The car industry also appears to have been quick off the mark. There are roughly 40 million cars on the road in Germany of which about two million are scrapped annually. In February 1996 automobile producers agreed on a ‘voluntary commitment’ to environmentally sound recovery of cars – free of charge – providing they were less than 12 years old. This pre-empts a law that is due to come into force in April 1998.
Car recovery, including overhauling and re-use of spare parts, has become a significant branch of the industry. About three-quarters of cars are currently recycled in some way, the remaining quarter disposed of either by incineration or landfill. The new law is likely to increase the recycling rate to 85 per cent by 2002. By 2015 cars should be 95- per-cent recoverable.
When an old car goes for recycling, first the liquids such as oil, gasoline and brake fluids are removed, then dismantling begins. While the metals – about 75 per cent of the vehicle – can be recycled, the plastic is often shredded and put in a landfill along with other hazardous material.
In recent years the number of different plastics has been reduced and the latest generation of cars is more ‘dismantle-friendly’ than its predecessors. For example, Opel uses just 5 kinds of plastic nowadays compared with 20 previously. To aid dismantling, Volkswagen has started using different colours for different materials in at least one of its models.
All of this seems very positive and innovative. However, it is much more woolly and half-hearted than it looks. For a start, no take-back quotas have been produced. Second, the new regulation only applies to cars of the future, those registered from this year on, so that cars currently on the road may still end up being junked. Third, it only includes cars up to 12 years of age – which does not act as an incentive to people to maintain and keep their cars for as long as possible.
But there is another more fundamental reason why many people are sceptical of the motor industry’s ‘voluntary commitment’. It does nothing to address the basic problem. The motor industry is fabulously wasteful of natural resources and is a tremendous polluter, both directly and indirectly. For all their green rhetoric, companies like BMW and Daimler Benz are still determinedly churning out exemplars of ‘dinosaur technology’ – 180-horsepower gas-guzzlers that are sustainable neither in terms of resources nor their impact on climate change.
The fact remains that, in spite of the presence of laws, the changes are being shaped by industrialists rather than law-makers.
There is a lot of money to be made out of recycling and waste disposal. Indeed, it is considered one of Germany’s most important growth markets, with an annual turnover of $40 billion which is expected to top $100 billion by 2005.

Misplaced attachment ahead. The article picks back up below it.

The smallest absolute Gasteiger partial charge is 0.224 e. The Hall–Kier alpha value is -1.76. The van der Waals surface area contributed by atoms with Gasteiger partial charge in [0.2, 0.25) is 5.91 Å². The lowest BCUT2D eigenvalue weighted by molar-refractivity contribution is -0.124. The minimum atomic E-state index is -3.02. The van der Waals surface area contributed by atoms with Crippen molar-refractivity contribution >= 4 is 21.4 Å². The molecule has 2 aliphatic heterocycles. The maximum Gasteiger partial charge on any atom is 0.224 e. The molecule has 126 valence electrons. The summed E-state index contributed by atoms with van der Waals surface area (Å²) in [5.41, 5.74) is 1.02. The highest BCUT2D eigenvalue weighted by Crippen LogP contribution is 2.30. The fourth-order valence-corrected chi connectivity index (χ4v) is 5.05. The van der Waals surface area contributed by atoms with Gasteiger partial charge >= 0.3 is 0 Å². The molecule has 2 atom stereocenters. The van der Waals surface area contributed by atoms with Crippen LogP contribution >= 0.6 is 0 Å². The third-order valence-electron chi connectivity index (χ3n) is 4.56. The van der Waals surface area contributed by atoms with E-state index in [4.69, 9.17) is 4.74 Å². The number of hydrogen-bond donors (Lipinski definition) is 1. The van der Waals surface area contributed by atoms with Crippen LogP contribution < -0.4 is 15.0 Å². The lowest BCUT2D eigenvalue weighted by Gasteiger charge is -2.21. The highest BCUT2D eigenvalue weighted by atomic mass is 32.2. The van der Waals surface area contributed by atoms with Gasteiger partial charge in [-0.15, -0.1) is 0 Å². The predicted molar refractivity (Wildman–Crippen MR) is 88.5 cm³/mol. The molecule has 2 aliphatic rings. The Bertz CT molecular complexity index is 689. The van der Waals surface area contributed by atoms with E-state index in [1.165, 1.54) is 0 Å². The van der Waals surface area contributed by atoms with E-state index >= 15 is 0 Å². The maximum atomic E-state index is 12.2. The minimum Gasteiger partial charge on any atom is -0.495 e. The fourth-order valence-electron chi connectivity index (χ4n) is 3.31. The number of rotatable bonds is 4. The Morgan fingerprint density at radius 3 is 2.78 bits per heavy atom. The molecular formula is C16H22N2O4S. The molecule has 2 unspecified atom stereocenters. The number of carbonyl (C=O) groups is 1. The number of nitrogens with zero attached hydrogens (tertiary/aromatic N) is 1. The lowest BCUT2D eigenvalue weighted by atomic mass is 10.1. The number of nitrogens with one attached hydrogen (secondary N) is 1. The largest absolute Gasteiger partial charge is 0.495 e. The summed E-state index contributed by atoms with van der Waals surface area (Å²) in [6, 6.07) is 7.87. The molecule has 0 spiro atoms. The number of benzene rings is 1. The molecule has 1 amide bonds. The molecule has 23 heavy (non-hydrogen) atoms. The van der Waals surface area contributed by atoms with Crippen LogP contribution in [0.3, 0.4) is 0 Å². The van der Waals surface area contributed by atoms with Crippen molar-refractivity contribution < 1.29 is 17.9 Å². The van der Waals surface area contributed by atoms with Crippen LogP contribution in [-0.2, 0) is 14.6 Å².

Domestic waste accounts for only 13 per cent of this; the lion’s share comes from trade and industry. So big money can be made by companies contracted by business to ‘take back’ products or dispose of waste. With so many private players in the game, monitoring the tracks of disposal becomes increasingly difficult. ‘If the job has to be done as cheaply as possible, then you take a rickety old truck with a stinking exhaust in which to transport it,’ warns Sabine Thümler, Speaker of the Berlin Municipality.
What is needed is not legislation that follows in the wake of half-hearted, green-seeming, voluntary commitments from industry, but hard regulations with real bite. This is unlikely to happen within the soft framework of Germany’s new waste laws.
Taking waste disposal out of public hands and putting it into private hands, according to Thümler, carries the potential for ‘a crash into an ecological Stone Age’. She says: ‘If you are working in this area you have to have high ecological standards.’ This is not something normally associated with the business sector.
Trusting manufacturers and retailers to control themselves voluntarily, and to commission private firms to recycle or dispose of their waste, may not enhance producer responsibility but actually perpetuate current, and unsustainable, trends of overproduction and consumption.
Damage limitation is not enough. Ultimately, what we need is an integrated environmental policy with incentives to reduce both the use of raw materials and the potential for harm.
Ute Sprenger is a publicist and consultant specializing in environmental issues. She lives in Berlin.
© Copyright New Internationalist Magazine 1997